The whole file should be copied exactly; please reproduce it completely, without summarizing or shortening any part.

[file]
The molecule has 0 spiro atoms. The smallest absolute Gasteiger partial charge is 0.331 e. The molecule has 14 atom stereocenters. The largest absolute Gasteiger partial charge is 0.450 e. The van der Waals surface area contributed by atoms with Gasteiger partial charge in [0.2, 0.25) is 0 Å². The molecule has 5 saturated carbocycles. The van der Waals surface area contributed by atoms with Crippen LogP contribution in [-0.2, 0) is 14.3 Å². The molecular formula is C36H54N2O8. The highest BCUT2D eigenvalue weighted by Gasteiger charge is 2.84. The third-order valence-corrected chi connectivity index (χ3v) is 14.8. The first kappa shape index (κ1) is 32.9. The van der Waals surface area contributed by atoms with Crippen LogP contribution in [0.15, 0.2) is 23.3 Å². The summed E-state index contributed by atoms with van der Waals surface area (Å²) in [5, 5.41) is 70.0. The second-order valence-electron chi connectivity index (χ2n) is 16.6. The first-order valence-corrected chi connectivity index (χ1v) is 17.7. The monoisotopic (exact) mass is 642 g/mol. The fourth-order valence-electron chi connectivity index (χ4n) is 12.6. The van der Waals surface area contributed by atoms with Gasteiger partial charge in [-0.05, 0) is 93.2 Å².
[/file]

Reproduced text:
The molecule has 0 spiro atoms. The smallest absolute Gasteiger partial charge is 0.331 e. The molecule has 14 atom stereocenters. The largest absolute Gasteiger partial charge is 0.450 e. The van der Waals surface area contributed by atoms with Gasteiger partial charge in [0.2, 0.25) is 0 Å². The molecule has 5 saturated carbocycles. The van der Waals surface area contributed by atoms with Crippen LogP contribution in [-0.2, 0) is 14.3 Å². The molecular formula is C36H54N2O8. The highest BCUT2D eigenvalue weighted by Gasteiger charge is 2.84. The third-order valence-corrected chi connectivity index (χ3v) is 14.8. The first kappa shape index (κ1) is 32.9. The van der Waals surface area contributed by atoms with Crippen LogP contribution in [0.15, 0.2) is 23.3 Å². The summed E-state index contributed by atoms with van der Waals surface area (Å²) in [5, 5.41) is 70.0. The second-order valence-electron chi connectivity index (χ2n) is 16.6. The first-order valence-corrected chi connectivity index (χ1v) is 17.7. The monoisotopic (exact) mass is 642 g/mol. The fourth-order valence-electron chi connectivity index (χ4n) is 12.6. The van der Waals surface area contributed by atoms with Gasteiger partial charge in [-0.05, 0) is 93.2 Å².